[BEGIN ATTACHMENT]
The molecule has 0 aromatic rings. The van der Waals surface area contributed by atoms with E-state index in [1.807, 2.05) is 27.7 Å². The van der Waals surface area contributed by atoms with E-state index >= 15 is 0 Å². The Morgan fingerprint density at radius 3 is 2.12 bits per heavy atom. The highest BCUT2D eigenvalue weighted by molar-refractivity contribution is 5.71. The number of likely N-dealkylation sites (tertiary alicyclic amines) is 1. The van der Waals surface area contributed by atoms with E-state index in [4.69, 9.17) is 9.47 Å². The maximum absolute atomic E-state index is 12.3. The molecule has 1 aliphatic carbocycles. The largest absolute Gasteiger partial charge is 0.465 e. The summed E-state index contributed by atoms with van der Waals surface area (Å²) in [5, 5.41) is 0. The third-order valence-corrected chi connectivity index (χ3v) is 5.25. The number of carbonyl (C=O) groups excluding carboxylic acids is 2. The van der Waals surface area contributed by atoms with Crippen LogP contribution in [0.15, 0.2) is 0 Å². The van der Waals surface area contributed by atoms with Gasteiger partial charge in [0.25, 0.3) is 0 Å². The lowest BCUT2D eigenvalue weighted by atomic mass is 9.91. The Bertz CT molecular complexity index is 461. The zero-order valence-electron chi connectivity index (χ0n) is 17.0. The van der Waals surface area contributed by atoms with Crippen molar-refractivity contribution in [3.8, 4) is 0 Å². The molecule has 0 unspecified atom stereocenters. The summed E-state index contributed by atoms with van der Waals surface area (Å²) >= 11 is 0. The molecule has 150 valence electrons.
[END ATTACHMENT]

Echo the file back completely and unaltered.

The molecule has 0 aromatic rings. The van der Waals surface area contributed by atoms with E-state index in [1.807, 2.05) is 27.7 Å². The van der Waals surface area contributed by atoms with E-state index >= 15 is 0 Å². The Morgan fingerprint density at radius 3 is 2.12 bits per heavy atom. The highest BCUT2D eigenvalue weighted by molar-refractivity contribution is 5.71. The number of likely N-dealkylation sites (tertiary alicyclic amines) is 1. The van der Waals surface area contributed by atoms with E-state index in [4.69, 9.17) is 9.47 Å². The maximum absolute atomic E-state index is 12.3. The molecule has 1 aliphatic carbocycles. The largest absolute Gasteiger partial charge is 0.465 e. The summed E-state index contributed by atoms with van der Waals surface area (Å²) in [5, 5.41) is 0. The third-order valence-corrected chi connectivity index (χ3v) is 5.25. The number of carbonyl (C=O) groups excluding carboxylic acids is 2. The van der Waals surface area contributed by atoms with Crippen LogP contribution in [0.15, 0.2) is 0 Å². The van der Waals surface area contributed by atoms with Gasteiger partial charge in [0.25, 0.3) is 0 Å². The lowest BCUT2D eigenvalue weighted by atomic mass is 9.91. The Bertz CT molecular complexity index is 461. The zero-order valence-electron chi connectivity index (χ0n) is 17.0. The van der Waals surface area contributed by atoms with Crippen molar-refractivity contribution in [3.8, 4) is 0 Å². The molecule has 0 unspecified atom stereocenters. The summed E-state index contributed by atoms with van der Waals surface area (Å²) >= 11 is 0. The molecule has 150 valence electrons.